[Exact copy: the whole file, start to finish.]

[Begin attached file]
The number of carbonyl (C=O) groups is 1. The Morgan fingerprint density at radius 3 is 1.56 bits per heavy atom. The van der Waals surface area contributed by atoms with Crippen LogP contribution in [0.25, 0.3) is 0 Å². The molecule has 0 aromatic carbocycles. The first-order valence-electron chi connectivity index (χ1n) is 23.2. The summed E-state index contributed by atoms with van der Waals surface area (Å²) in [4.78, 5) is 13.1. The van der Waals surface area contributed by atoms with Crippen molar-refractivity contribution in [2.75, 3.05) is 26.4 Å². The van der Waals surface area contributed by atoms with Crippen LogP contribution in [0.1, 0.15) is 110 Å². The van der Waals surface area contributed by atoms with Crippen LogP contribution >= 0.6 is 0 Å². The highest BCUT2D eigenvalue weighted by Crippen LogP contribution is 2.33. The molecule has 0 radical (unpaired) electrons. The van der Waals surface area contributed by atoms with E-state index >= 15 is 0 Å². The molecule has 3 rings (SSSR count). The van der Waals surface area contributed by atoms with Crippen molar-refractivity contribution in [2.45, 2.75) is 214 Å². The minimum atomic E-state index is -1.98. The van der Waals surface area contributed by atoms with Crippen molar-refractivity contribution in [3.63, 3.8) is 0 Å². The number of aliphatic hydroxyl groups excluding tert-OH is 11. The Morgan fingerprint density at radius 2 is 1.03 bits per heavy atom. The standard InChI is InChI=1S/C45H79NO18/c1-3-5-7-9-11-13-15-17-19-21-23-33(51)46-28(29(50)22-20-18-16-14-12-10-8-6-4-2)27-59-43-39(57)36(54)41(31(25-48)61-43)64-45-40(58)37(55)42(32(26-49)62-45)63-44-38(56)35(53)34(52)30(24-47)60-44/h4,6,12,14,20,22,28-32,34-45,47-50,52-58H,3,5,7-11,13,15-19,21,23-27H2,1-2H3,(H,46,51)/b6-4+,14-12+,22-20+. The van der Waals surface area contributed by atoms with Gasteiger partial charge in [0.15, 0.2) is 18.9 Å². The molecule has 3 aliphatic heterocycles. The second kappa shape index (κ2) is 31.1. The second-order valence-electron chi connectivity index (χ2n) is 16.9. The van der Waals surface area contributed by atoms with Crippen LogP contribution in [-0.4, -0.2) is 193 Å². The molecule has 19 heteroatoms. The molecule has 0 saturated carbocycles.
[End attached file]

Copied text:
The number of carbonyl (C=O) groups is 1. The Morgan fingerprint density at radius 3 is 1.56 bits per heavy atom. The van der Waals surface area contributed by atoms with Crippen LogP contribution in [0.25, 0.3) is 0 Å². The molecule has 0 aromatic carbocycles. The first-order valence-electron chi connectivity index (χ1n) is 23.2. The summed E-state index contributed by atoms with van der Waals surface area (Å²) in [4.78, 5) is 13.1. The van der Waals surface area contributed by atoms with Crippen molar-refractivity contribution in [2.75, 3.05) is 26.4 Å². The van der Waals surface area contributed by atoms with Crippen LogP contribution in [0.1, 0.15) is 110 Å². The van der Waals surface area contributed by atoms with Crippen LogP contribution >= 0.6 is 0 Å². The highest BCUT2D eigenvalue weighted by Crippen LogP contribution is 2.33. The molecule has 0 radical (unpaired) electrons. The van der Waals surface area contributed by atoms with E-state index >= 15 is 0 Å². The molecule has 3 rings (SSSR count). The van der Waals surface area contributed by atoms with Crippen molar-refractivity contribution in [2.45, 2.75) is 214 Å². The minimum atomic E-state index is -1.98. The van der Waals surface area contributed by atoms with Crippen molar-refractivity contribution in [3.63, 3.8) is 0 Å². The number of aliphatic hydroxyl groups excluding tert-OH is 11. The Morgan fingerprint density at radius 2 is 1.03 bits per heavy atom. The standard InChI is InChI=1S/C45H79NO18/c1-3-5-7-9-11-13-15-17-19-21-23-33(51)46-28(29(50)22-20-18-16-14-12-10-8-6-4-2)27-59-43-39(57)36(54)41(31(25-48)61-43)64-45-40(58)37(55)42(32(26-49)62-45)63-44-38(56)35(53)34(52)30(24-47)60-44/h4,6,12,14,20,22,28-32,34-45,47-50,52-58H,3,5,7-11,13,15-19,21,23-27H2,1-2H3,(H,46,51)/b6-4+,14-12+,22-20+. The van der Waals surface area contributed by atoms with Gasteiger partial charge in [0.15, 0.2) is 18.9 Å². The molecule has 3 aliphatic heterocycles. The second kappa shape index (κ2) is 31.1. The second-order valence-electron chi connectivity index (χ2n) is 16.9. The van der Waals surface area contributed by atoms with Crippen LogP contribution in [-0.4, -0.2) is 193 Å². The molecule has 19 heteroatoms. The molecule has 0 saturated carbocycles.